Elizabeth wasn't one of the best meals of our lives. Wasn't even one of the best meals in the last year (though it's in the discussion). Rankings like that when having a meal like the one we had at Elizabeth this week are idiotic (though I've done it on more than 2000 occasions).
Even recommending Elizabeth can be problematic. I think it would come down to the person asking. If the person asking is the kind of person that sits through the savory part of the meal with the ostensible goal of getting to dessert, if dessert utterly thrills them to the bone, if dinner isn't dinner without a sweet-dairy coda or dinner isn't even dinner without cream and sugar used throughout, Elizabeth might not be for that person. They might like it, acknowledge the higher-level goodness to be had, but it probably won't become anything close to an expansive, deeper memory easily recalled a month later.
But it's more than that.
Elizabeth isn't simply a deeper exploration into savory, highlighting the essence of individual ingredients, zeroing in on the venn diagram goodness of combinations, leaving them unadulterated, never thinking it needs to be souped up, and holding firmly to that line from beginning to end. That's been an entirely welcome trend for years now and it's not what makes it original. Iliana Regan, chef-owner of Elizabeth, hits a note that most attempting to cook Midwestern food just barely miss.
She finds its quietness and the integrity that comes with that quietness.
At Midwestern's best, both in its food, culture and people, there's a resonance, an attitude, an introspection and mental process that only the Midwest has, unique only to here. That's not Tea Party bloviation about "Real America," just that it's unique. A Midwesterner can be halfway around the world, run into an American and, after a 10-minute conversation observing their vocal pace, gait, pauses, eye contact and how they, in totality, fill the physical space, pretty much know if that person is/was a Midwesterner. It's the way we carry ourselves, even when we're trying to hide it.
I remember in the mid-to-late 90's, a group of people tried to release a newsstand magazine called The Midwesterner. It focused on fiction, non-fiction, poetry and essays aimed at a more literary crowd. Becoming the Midwest's version of Harper's or The Atlantic (or what that magazine used to be) seemed to be the goal. It was a project fraught with peril in distribution logistics alone and I believe it folded after a fairly short run (looks like someone launched a web version recently). The magazine was an attempt at finding that elusive, indescribable, Midwestern-ness; letting everything flail then harden, morph then congeal, hoping in its completeness, an identity would form. To me, it was hugely ambitious, largely successful and way too high-brow and idiosyncratic to succeed. But the window it tried to open, the core is was trying to find, was something I remember almost 15-20 years after it folded.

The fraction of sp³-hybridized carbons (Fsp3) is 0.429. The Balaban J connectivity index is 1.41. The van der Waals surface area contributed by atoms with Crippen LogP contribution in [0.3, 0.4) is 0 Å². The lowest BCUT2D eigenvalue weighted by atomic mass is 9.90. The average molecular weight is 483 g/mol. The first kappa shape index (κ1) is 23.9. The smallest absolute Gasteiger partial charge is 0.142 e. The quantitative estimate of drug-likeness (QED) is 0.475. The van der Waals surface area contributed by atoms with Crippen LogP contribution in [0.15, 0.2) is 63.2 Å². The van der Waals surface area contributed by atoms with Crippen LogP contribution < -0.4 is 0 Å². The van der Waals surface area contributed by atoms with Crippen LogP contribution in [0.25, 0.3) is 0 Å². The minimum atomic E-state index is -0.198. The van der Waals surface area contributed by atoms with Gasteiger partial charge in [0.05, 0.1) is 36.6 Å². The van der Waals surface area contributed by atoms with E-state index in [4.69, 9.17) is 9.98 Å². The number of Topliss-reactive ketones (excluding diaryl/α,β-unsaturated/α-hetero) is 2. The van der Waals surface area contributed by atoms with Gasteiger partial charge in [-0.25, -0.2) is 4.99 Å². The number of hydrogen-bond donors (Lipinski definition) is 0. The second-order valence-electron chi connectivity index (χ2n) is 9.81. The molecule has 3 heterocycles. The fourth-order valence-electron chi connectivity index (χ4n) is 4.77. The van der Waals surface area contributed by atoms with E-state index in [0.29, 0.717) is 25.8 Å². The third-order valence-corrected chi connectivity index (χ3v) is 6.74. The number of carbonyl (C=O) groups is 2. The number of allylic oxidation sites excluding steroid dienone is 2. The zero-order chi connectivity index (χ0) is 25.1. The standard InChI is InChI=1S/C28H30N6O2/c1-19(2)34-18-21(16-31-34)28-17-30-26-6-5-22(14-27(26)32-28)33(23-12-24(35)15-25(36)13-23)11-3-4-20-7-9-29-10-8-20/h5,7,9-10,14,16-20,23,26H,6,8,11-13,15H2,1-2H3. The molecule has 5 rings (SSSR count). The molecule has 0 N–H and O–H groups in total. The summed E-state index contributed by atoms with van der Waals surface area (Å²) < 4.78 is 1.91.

Elizabeth made me think of that magazine with the added bonus of knowing that Regan isn't going anywhere. Quietness might be the wrong word to use for her food. It's more like food that doesn't feel one impulse to be showy or be so gosh-darn loud. Its integrity and food place comes in that. Nothing's taken down a notch. She's just found a place that expresses the Midwest differently, something more at its quiet, higher center.
Looking back on the meal, it was food that could only have come from someone that not only grew up in the Midwest, but has spent their entire life thinking about what that means. This isn't food worshiping at the altar of the purity of something like a parsnip. This is food made by someone who has spent years thinking about what a parsnip tastes like to her and the history of how it has tasted to her. Only that. Nothing more.
And it's Great.
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